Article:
Jonathan Bell

Using rsync as a Backup Method

I like rsync. It’s an amazing little Unix utility that allows the user to sync files across two drives/folder structures. I use it personally for backuping up photos and other important documents to a mounted USB drive on my personal laptop. I then (periodically) update the drive by running my rsync script.

Here is an example script. This script runs a backup on Dropbox Code, Documents, Sites and Photos directories but you of course could set the path to whatever you’d like to backup. I’m also using the //localhost/c$/Users/$(whoami) path since I am on Windows using Git Bash so you’ll probably want to change that too.


rsync \
    --size-only \
    --delete \
    --recursive \
    --delete-excluded \
    --verbose \
    --exclude node_modules \
    --exclude .dropbox \
    --exclude .meteor/local \
    //localhost/c$/Users/$(whoami)/Dropbox/Code \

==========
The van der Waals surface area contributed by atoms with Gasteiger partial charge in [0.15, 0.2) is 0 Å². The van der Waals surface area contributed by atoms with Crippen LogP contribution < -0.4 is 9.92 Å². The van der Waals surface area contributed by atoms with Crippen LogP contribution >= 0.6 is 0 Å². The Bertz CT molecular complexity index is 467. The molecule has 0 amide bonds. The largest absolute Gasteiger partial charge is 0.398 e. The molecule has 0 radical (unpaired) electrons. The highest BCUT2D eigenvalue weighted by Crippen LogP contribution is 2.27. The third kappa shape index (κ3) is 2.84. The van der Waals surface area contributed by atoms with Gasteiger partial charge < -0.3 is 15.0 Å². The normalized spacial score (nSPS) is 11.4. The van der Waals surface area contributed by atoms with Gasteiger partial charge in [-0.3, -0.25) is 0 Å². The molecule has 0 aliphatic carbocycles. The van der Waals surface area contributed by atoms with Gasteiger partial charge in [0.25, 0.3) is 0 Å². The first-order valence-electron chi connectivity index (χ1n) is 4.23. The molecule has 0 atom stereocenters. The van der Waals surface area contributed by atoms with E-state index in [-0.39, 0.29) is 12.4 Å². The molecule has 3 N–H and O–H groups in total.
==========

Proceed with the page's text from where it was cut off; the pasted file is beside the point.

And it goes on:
//localhost/c$/Users/$(whoami)/Dropbox/Documents \
    //localhost/c$/Users/$(whoami)/Dropbox/Sites \
    //localhost/c$/Users/$(whoami)/Dropbox/Photos \
    //localhost/s$/ \
    | tee //localhost/s$/backup.log

This script will also use tee to pipe the output to a backup.log file.

Using rsync for code deployment

We can also use rsync for code deployment. This works best with HTML/PHP style deployments where we only need to change the files on the server which have changed locally. We can setup SSH keys and configuration so that we can just call the name of the server inside our Bash script. Checkout this example rsync-local-prod.bash script which I wrote that could be used for updating a WordPress website:

rsync -rv --size-only --delete --exclude-from=.rsyncignore . servername:/home/user/public_html/

The neat thing is you can also point rsync to an excludes file (notice the --exclude-from=.rsyncignore option above).

The .rsyncignore could look something like this:

# rysnc specific ignores

# Exclude my `workfiles` directory off of the root of the tree

# Exclude common webserver files

# Exclude node_modules and .git folders anywhere in the tree

# Wordpress stuff

# Exclude WP media directory

This way you don’t have to list all those ignores inside the same script, you just add them to your .rsyncignore file. It works in the same way a .gitignore file works.

So go ahead, and give rsync a try today and break away from those FTP woes! I’m sure that you’ll love it.